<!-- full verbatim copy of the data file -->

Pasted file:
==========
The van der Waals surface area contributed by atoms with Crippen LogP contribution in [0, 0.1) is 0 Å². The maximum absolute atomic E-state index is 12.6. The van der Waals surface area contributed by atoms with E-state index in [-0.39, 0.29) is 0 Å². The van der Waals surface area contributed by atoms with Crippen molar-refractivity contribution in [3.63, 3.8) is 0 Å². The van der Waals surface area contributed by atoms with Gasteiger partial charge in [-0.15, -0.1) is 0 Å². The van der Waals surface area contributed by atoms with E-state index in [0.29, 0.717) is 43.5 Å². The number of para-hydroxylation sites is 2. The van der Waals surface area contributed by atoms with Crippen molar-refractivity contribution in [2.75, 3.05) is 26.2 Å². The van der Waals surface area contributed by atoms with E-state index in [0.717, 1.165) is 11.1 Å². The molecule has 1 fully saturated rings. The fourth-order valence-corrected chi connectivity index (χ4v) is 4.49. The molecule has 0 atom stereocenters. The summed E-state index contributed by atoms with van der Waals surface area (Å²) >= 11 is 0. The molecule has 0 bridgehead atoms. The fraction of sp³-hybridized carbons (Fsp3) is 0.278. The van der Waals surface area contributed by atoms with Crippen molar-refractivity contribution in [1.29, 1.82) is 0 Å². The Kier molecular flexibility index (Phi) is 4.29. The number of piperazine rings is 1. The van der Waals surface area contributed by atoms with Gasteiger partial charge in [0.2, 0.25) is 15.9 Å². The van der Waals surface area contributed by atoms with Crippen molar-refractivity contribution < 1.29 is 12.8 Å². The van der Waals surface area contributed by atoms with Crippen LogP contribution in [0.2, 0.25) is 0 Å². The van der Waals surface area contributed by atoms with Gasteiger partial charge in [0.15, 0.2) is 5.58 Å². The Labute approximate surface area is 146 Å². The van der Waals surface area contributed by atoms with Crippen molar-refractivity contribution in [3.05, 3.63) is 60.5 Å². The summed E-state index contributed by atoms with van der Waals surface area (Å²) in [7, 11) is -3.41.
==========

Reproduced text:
The van der Waals surface area contributed by atoms with Crippen LogP contribution in [0, 0.1) is 0 Å². The maximum absolute atomic E-state index is 12.6. The van der Waals surface area contributed by atoms with E-state index in [-0.39, 0.29) is 0 Å². The van der Waals surface area contributed by atoms with Crippen molar-refractivity contribution in [3.63, 3.8) is 0 Å². The van der Waals surface area contributed by atoms with Gasteiger partial charge in [-0.15, -0.1) is 0 Å². The van der Waals surface area contributed by atoms with E-state index in [0.29, 0.717) is 43.5 Å². The number of para-hydroxylation sites is 2. The van der Waals surface area contributed by atoms with Crippen molar-refractivity contribution in [2.75, 3.05) is 26.2 Å². The van der Waals surface area contributed by atoms with E-state index in [0.717, 1.165) is 11.1 Å². The molecule has 1 fully saturated rings. The fourth-order valence-corrected chi connectivity index (χ4v) is 4.49. The molecule has 0 atom stereocenters. The summed E-state index contributed by atoms with van der Waals surface area (Å²) >= 11 is 0. The molecule has 0 bridgehead atoms. The fraction of sp³-hybridized carbons (Fsp3) is 0.278. The van der Waals surface area contributed by atoms with Crippen molar-refractivity contribution in [1.29, 1.82) is 0 Å². The Kier molecular flexibility index (Phi) is 4.29. The number of piperazine rings is 1. The van der Waals surface area contributed by atoms with Gasteiger partial charge in [0.2, 0.25) is 15.9 Å². The van der Waals surface area contributed by atoms with Crippen molar-refractivity contribution < 1.29 is 12.8 Å². The van der Waals surface area contributed by atoms with Crippen LogP contribution in [0.2, 0.25) is 0 Å². The van der Waals surface area contributed by atoms with Gasteiger partial charge in [0.15, 0.2) is 5.58 Å². The Labute approximate surface area is 146 Å². The van der Waals surface area contributed by atoms with Crippen molar-refractivity contribution in [3.05, 3.63) is 60.5 Å². The summed E-state index contributed by atoms with van der Waals surface area (Å²) in [7, 11) is -3.41.